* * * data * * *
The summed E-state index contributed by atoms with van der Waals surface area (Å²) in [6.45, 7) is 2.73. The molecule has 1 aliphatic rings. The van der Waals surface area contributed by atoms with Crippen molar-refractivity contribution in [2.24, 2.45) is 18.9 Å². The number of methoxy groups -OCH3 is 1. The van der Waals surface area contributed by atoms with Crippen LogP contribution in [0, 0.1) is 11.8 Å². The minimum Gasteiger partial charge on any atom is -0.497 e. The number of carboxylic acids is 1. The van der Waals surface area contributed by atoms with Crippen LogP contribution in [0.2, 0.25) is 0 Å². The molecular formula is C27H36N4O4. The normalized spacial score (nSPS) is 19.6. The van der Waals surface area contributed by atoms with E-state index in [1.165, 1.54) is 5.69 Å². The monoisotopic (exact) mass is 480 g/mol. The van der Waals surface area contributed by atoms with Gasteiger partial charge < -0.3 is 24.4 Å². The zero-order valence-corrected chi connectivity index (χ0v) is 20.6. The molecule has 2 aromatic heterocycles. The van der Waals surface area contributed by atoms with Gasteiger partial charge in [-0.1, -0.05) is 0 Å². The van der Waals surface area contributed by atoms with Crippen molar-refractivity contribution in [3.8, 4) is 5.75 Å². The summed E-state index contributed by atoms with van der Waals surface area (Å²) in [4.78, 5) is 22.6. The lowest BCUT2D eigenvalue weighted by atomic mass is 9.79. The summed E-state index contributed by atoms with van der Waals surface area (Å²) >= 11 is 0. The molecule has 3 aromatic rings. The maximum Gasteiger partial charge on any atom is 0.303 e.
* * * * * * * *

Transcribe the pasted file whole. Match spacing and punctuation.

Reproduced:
The summed E-state index contributed by atoms with van der Waals surface area (Å²) in [6.45, 7) is 2.73. The molecule has 1 aliphatic rings. The van der Waals surface area contributed by atoms with Crippen molar-refractivity contribution in [2.24, 2.45) is 18.9 Å². The number of methoxy groups -OCH3 is 1. The van der Waals surface area contributed by atoms with Crippen LogP contribution in [0, 0.1) is 11.8 Å². The minimum Gasteiger partial charge on any atom is -0.497 e. The number of carboxylic acids is 1. The van der Waals surface area contributed by atoms with Crippen LogP contribution in [0.2, 0.25) is 0 Å². The molecular formula is C27H36N4O4. The normalized spacial score (nSPS) is 19.6. The van der Waals surface area contributed by atoms with E-state index in [1.165, 1.54) is 5.69 Å². The monoisotopic (exact) mass is 480 g/mol. The van der Waals surface area contributed by atoms with Gasteiger partial charge < -0.3 is 24.4 Å². The zero-order valence-corrected chi connectivity index (χ0v) is 20.6. The molecule has 2 aromatic heterocycles. The van der Waals surface area contributed by atoms with Gasteiger partial charge in [-0.1, -0.05) is 0 Å². The van der Waals surface area contributed by atoms with Crippen molar-refractivity contribution in [3.8, 4) is 5.75 Å². The summed E-state index contributed by atoms with van der Waals surface area (Å²) in [4.78, 5) is 22.6. The lowest BCUT2D eigenvalue weighted by atomic mass is 9.79. The summed E-state index contributed by atoms with van der Waals surface area (Å²) >= 11 is 0. The molecule has 3 aromatic rings. The maximum Gasteiger partial charge on any atom is 0.303 e.